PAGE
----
The only survivor of this disaster was a young man by the name David Stoliar. I reviewed his life story. When I combined his story with the Romania of that time, an adventure story which seemed believable to me came out. David is the son of a wealthy family. He leads a colorful life in Bucharest. Her then girlfriend foresees all the imminent evil and calamities and plans to escape to USA. She wants to include David in her plans, however, David, believing his girlfriend is being paranoid, does not want to leave his sweet life and stays in Romania. As time passes, Romania gets infected with Pro-Nazi ideologies. The hostilities and unimaginable persecutions targeting Jews makes it impossible for Jews to exist there. In other words, Romania becomes a hell for Jews. Meanwhile David falls in love with another girl. They decide that they have to escape. Immigrating to USA through Portugal is out of question. All the roads are controlled by the Nazis. The only place to go is from Black Sea to Istanbul and from there to Palestine. Getting out of Romania is difficult since all ships are confiscated by the Romanian government. Even if they can escape, they cannot transfer their wealth. They are aware about the challenges people travelling in ships that are unfit to travel face, but since they can feel the cold breath of death, they settle for any vessel that can take them. Under these circumstances, David, his pregnant girlfriend and his family arrange to travel with the ‘floating coffin’, Struma. Before they depart, at the customs control, Romanian soldiers take whatever is left in their hands. And thus, begins the Struma journey. The vessel’s engine fails as soon as they leave Constanza. They hardly manage to arrange mechanics to fix the engine. The mechanics take advantage of the situation and take every valuable thing the passengers have in return to fix the engine. After a challenging journey, the vessel arrives at Istanbul. This time, the engine breaks down entirely. The local officials agree for Struma to be pulled by trailers and cast anchor off the shore of Sarayburnu. There are over 780 people on board and there are only three available toilets. The place is filthy. The vessel is put under quarantine in case of an epidemic and passengers are not allowed to leave the vessel. People on board live under these excruciating circumstances for 70 days. Of course, if you can call it living... Finally, law enforcement officials cut the rope of the anchor and the vessel is pulled offshore near Sile despite passengers appeals, protests and outcries. The vessel that is abandoned in the middle of the Black Sea is then torpedoed by a Soviet submarine as instructed by Stalin. Physically fit and robust David determined to stay alive survives this disaster. Unfortunately, he leaves behind his pregnant future wife, his family and his dreams…Fishermen save David from the cold waters, however as soon as he reaches the shore, he is taken into custody for illegally entering the country. As if he did it on his own volition…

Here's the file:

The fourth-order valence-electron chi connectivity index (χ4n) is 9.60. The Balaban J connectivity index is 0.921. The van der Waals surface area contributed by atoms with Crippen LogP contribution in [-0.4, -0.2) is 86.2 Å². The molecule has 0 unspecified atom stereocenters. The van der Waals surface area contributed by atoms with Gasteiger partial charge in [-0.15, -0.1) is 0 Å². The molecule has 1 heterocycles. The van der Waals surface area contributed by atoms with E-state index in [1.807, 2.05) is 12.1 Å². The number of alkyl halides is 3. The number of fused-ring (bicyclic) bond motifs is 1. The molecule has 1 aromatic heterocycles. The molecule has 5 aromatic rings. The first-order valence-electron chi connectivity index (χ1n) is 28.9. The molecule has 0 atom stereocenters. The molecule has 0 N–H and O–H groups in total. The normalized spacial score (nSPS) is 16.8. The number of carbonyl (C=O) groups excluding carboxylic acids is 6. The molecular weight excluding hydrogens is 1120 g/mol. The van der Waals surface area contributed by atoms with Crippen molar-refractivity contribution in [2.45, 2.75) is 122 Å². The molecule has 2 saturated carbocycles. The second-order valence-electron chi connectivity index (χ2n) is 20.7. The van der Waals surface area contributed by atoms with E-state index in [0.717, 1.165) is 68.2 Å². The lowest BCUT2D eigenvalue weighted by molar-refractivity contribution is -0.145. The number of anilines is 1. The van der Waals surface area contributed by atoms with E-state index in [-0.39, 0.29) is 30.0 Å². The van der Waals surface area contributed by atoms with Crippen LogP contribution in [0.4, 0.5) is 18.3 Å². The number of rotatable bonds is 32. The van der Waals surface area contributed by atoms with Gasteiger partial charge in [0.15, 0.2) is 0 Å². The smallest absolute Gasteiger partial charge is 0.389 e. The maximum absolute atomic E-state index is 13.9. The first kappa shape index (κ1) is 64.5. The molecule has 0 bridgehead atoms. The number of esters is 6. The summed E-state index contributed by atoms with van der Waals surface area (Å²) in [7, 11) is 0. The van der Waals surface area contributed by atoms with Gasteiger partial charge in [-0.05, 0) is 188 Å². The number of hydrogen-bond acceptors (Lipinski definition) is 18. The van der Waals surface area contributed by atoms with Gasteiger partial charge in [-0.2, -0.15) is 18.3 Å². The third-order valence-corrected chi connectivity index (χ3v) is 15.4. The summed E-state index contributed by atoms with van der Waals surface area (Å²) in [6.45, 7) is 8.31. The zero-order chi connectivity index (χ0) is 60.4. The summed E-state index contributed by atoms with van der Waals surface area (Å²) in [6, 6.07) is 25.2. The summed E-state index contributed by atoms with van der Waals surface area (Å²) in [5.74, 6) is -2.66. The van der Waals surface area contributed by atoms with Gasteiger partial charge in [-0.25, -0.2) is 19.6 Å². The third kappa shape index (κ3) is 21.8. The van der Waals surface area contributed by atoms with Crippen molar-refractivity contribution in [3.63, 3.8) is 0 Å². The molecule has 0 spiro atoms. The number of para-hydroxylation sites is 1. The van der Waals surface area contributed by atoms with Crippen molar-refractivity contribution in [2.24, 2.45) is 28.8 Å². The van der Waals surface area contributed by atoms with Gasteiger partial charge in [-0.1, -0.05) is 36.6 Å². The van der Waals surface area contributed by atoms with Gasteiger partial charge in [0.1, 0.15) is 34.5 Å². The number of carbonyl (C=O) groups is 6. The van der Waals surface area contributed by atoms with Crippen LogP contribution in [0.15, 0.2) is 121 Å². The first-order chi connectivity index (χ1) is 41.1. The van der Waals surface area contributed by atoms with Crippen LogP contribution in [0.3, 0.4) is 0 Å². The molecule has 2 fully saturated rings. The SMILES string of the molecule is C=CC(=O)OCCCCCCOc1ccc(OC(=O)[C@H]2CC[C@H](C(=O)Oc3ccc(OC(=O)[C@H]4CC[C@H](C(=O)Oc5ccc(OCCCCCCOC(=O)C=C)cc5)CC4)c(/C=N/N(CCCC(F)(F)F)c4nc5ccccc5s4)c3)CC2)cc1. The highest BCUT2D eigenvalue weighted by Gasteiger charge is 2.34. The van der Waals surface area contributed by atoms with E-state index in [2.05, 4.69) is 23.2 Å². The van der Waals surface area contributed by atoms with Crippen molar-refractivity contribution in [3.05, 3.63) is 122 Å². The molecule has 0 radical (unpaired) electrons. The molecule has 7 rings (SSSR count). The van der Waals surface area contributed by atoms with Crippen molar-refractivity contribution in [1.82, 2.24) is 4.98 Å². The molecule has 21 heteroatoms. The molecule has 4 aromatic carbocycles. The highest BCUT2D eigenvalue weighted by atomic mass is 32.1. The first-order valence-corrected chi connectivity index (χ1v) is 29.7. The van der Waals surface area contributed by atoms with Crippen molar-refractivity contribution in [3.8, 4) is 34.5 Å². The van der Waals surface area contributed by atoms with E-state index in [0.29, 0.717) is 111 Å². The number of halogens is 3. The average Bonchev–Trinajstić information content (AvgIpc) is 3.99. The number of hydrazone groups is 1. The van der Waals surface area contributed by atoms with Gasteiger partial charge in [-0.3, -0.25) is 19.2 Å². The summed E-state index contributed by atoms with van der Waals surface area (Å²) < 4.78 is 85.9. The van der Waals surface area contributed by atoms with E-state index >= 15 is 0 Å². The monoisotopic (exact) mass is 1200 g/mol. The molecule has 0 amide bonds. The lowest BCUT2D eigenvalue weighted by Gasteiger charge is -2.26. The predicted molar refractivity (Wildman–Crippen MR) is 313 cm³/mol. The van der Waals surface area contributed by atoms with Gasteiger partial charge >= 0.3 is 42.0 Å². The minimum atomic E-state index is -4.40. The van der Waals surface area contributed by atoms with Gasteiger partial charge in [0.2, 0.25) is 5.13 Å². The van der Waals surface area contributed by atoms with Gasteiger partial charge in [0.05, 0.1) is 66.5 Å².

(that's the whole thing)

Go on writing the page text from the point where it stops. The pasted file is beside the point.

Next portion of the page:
Who must apologize for this disaster? Which countries are responsible?